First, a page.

COVID-19 cases down after France introduced its vaccine passport — will the same happen in Canada?

As Canada heads into the fall with rising COVID-19 cases, the debate is heating up over the degree to which the country should use vaccine passports, with many provinces, including Quebec and Ontario, announcing the rollout of their passports. This is day one of implementing vaccine passport requirement in Quebec and our Mike Armstrong takes a look at the rollout and the resistance.

Almost one month after France introduced its vaccine passport, the country’s COVID-19 cases are down and vaccinations are up.

With vaccine certificate programs rolling out in some provinces, the French experience might provide some clues to what Canadians can expect — though some experts warn a drop in case numbers through vaccine passports alone might be too much to hope for.

France introduced its vaccine passport or “pass sanitaire” Aug. 9, making it mandatory to provide vaccination status or show a recent negative test in order to dine indoors at restaurants, get on trains and planes, and visit shopping malls, among other things.

More than one million people signed up for vaccine appointments the day after President Emmanuel Macron announced the policy on July 12. Just under 64 per cent of people had received a first dose of a COVID-19 vaccine by Aug. 2, compared with 53.6 per cent on July 12, despite protests against the measure.

Government data shows nearly 72 per cent of the total French population had received one dose of a COVID-19 vaccine as of Aug 30.

And while the country was registering around 23,000 cases per day the week of Aug. 9 – when the policy came into effect – on Sept. 2, it reported just 15,911 new cases.

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It’s a little hard to tell whether the drop in cases was due to the vaccine passport program or something else, said Dr. Peter Juni, a professor of medicine and epidemiology at the University of Toronto and scientific director of Ontario’s COVID-19 Science Advisory Table.

But he believes it’s clear that the program had an effect on vaccination rates.

“What we clearly saw in France is an uptake of vaccine coverage at the time when they actually had reached a plateau. So it really just was a real booster for vaccine coverage, for sure,” he said.

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Following the Euro 2020 soccer games this summer, France and many other European countries saw outbreaks of COVID-19, Juni said. But after, he said, France “implemented various measures and they clearly got the pandemic under control, which is great news.”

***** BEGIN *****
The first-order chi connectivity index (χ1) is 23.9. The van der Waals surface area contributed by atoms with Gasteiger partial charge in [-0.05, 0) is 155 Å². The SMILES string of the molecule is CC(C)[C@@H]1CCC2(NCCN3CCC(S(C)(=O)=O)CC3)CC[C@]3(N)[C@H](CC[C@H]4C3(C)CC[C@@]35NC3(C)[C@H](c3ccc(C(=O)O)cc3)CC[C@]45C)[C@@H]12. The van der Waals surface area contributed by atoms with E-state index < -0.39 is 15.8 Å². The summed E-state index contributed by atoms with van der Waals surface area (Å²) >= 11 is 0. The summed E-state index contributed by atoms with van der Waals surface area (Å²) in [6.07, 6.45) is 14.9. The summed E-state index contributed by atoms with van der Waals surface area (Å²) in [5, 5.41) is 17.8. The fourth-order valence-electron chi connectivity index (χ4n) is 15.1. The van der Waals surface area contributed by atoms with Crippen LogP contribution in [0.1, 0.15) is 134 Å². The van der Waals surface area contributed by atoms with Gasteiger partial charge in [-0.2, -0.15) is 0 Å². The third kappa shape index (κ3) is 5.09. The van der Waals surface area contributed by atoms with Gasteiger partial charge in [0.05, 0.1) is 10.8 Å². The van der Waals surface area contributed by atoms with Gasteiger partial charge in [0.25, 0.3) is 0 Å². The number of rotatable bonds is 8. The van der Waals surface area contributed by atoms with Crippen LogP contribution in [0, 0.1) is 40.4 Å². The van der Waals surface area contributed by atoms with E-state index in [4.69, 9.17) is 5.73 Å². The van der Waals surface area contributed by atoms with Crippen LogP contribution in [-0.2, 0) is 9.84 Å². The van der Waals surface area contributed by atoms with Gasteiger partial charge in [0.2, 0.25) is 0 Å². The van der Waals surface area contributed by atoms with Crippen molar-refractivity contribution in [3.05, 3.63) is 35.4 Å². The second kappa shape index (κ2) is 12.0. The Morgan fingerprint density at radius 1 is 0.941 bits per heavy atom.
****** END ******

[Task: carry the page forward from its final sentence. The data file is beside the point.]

Announcing vaccination requirements to take part in various activities boosts vaccination rates, agreed Dr. Isaac Bogoch, an infectious diseases specialist at Toronto General Hospital.

“When you look at the rates of vaccination, they went up pretty dramatically immediately after the announcement was made that a vaccine certificate program was going to be implemented and that happened in France, it also happened in Quebec and then again in British Columbia,” he said.

Even in Ontario, which only announced a vaccine certificate program Wednesday, vaccine appointments more than doubled, according to a tweet by provincial Health Minister Christine Elliott.

In many cases, it was younger age groups signing up for shots, Bogoch said, perhaps because they realized that they would need proof of vaccination for a more normal life.

One of the primary goals of a vaccine passport or certificate program is to boost vaccination rates, Juni said, but he thinks it will also help to decrease transmission of the virus in high-risk areas like restaurants or gyms.

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“If we admit only people who are fully vaccinated to high-risk spaces, this means the risk for everybody to experience transmission decreases considerably,” he said.

According to recent statistics, it’s much less likely that a crowd of vaccinated people will include someone infected than a crowd of unvaccinated people, he said.

“The second part is we need to keep people who are unvaccinated out of trouble because it will be predominantly people who are unvaccinated who end up in our ICUs and in our hospitals,” Juni said. “So if we don’t want the health-care system to be overwhelmed, we need to keep those people who are not vaccinated out of high-risk settings.”

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Bogoch warns that vaccine certificates don’t eliminate the risk of indoor gatherings, though.

“We know people can still get infected if they’re vaccinated, they’re just less likely to get infected. And similarly, those who are infected are just less likely to transmit to others, but they could still get infected and transmit,” he said.

“So it’s a helpful tool to increase the safety of an indoor environment, but it should be seen as a significant layer of protection, but not the only layer of protection.”

Vaccine certificates alone won’t drive down case numbers, according to Bogoch.

“If we really want to drive cases down, we still have to do exactly what we’ve been talking about for over a year, which is create safer indoor spaces, support communities that are disproportionately impacted and really get vaccines out to those communities in a more meaningful manner,” he says.

—With files from Reuters

© 2021 Global News, a division of Corus Entertainment Inc.

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